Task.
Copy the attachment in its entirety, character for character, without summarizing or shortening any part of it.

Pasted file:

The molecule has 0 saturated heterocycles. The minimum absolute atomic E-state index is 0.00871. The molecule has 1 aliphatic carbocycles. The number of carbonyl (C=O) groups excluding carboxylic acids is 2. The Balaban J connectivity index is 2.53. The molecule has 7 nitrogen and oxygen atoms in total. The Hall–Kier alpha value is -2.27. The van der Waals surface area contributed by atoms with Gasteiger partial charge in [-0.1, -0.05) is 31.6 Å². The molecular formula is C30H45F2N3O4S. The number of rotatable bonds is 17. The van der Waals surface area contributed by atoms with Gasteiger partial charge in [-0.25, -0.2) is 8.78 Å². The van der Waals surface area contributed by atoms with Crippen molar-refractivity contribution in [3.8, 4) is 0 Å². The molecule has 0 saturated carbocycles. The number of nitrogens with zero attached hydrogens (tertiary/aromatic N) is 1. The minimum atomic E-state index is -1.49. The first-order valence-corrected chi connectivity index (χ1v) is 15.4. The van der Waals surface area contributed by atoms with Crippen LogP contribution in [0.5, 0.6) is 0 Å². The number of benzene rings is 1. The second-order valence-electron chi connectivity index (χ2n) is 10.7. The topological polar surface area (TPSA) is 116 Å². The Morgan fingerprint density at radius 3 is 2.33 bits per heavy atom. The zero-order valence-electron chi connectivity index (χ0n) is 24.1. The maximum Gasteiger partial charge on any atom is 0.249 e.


The molecule has 0 saturated heterocycles. The minimum absolute atomic E-state index is 0.00871. The molecule has 1 aliphatic carbocycles. The number of carbonyl (C=O) groups excluding carboxylic acids is 2. The Balaban J connectivity index is 2.53. The molecule has 7 nitrogen and oxygen atoms in total. The Hall–Kier alpha value is -2.27. The van der Waals surface area contributed by atoms with Gasteiger partial charge in [-0.1, -0.05) is 31.6 Å². The molecular formula is C30H45F2N3O4S. The number of rotatable bonds is 17. The van der Waals surface area contributed by atoms with Gasteiger partial charge in [-0.25, -0.2) is 8.78 Å². The van der Waals surface area contributed by atoms with Crippen molar-refractivity contribution in [3.8, 4) is 0 Å². The molecule has 0 saturated carbocycles. The number of nitrogens with zero attached hydrogens (tertiary/aromatic N) is 1. The minimum atomic E-state index is -1.49. The first-order valence-corrected chi connectivity index (χ1v) is 15.4. The van der Waals surface area contributed by atoms with Crippen LogP contribution in [0.5, 0.6) is 0 Å². The number of benzene rings is 1. The second-order valence-electron chi connectivity index (χ2n) is 10.7. The topological polar surface area (TPSA) is 116 Å². The Morgan fingerprint density at radius 3 is 2.33 bits per heavy atom. The zero-order valence-electron chi connectivity index (χ0n) is 24.1. The maximum Gasteiger partial charge on any atom is 0.249 e.